Photo of a tree with the sun peaking through green foliage.

‘Tortillas Calientitas’ by Ari Ochoa Petzold

Trigger/content warning: Gender questioning, cisnormativity, implied disownment and (positive) coming out.

Author note: As with any identity a human might have, but especially minorities, we are not a monolith. Alby’s gender questioning journey is derived from my own experience and the research I have made of other people’s journeys. Everyone’s gender experience is unique, and Alby’s is a bit different from mine also, however if this helps you with yours, I am forever honored.

The line seems endless, the sun is harsh and the shirt I borrowed from my dad is making it worse. This is why I never like going for tortillas on a Saturday morning.

“And here you are sir, one kilo of tortillas.”

The old known warmth of the tortillas sets on my chest. I go back to where my dad waits for me. He turns on the car and drives back home and as the road passes underneath us, I know that something’s shifting in me. I don’t know what.


That night, I wake up to a bad-lit sky with an epiphany. That person called me “sir”, and I liked it very much.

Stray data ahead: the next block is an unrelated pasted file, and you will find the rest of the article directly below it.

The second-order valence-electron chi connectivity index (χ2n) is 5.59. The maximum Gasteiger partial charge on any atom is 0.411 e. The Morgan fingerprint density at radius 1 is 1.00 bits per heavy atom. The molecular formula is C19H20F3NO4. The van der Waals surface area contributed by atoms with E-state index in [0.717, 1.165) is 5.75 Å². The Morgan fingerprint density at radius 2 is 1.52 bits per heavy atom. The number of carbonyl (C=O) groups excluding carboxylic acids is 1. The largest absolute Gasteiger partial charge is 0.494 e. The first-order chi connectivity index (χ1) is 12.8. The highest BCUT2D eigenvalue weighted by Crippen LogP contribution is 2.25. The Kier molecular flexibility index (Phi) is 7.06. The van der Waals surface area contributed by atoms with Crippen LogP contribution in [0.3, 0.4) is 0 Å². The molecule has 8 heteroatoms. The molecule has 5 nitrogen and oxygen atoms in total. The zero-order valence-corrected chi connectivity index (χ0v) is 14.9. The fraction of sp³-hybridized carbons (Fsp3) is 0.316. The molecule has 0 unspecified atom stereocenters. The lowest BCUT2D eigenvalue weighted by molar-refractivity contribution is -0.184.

For some reason I think the moon is judging me. What does this mean? Do I want to get called a boy? Do I want to be one? Maybe I just liked the word “sir” more than “ma’am”.

I never thought about my gender that much. Why? I really can’t say, maybe it was easier that way. It isn’t that I dislike being a woman (I don’t) so maybe I’m just overreacting? Maybe this is just a trick from my brain to make my life a little bit more interesting.

I spend the rest of the night watching that rather small platinum asteroid who has decided that being around the earth is a good decision. Breaking my skull apart while remembering all the metaphors we made around the rock.


Another day when the weather is cooler, and the shade of the trees protects me and my friend from the sun, I ask: “How did you know you were a boy?” and immediately shove the biggest piece of mango down my throat.

He finishes eating a piece of fruit and says: “Umm, you know when you look into the future or your expectation of it?” Rodrigo catches my eye and I nod, and he goes on, “Well, when I did/do that, I saw/see myself as a man. And so… you get the picture.”

He crushes a jicama with his teeth, lips staining from chamoy.

“I don’t know how you like that sauce,” I say.

“What!? This sauce, the very pinnacle of our culture?” He laughs. “But why do you ask?”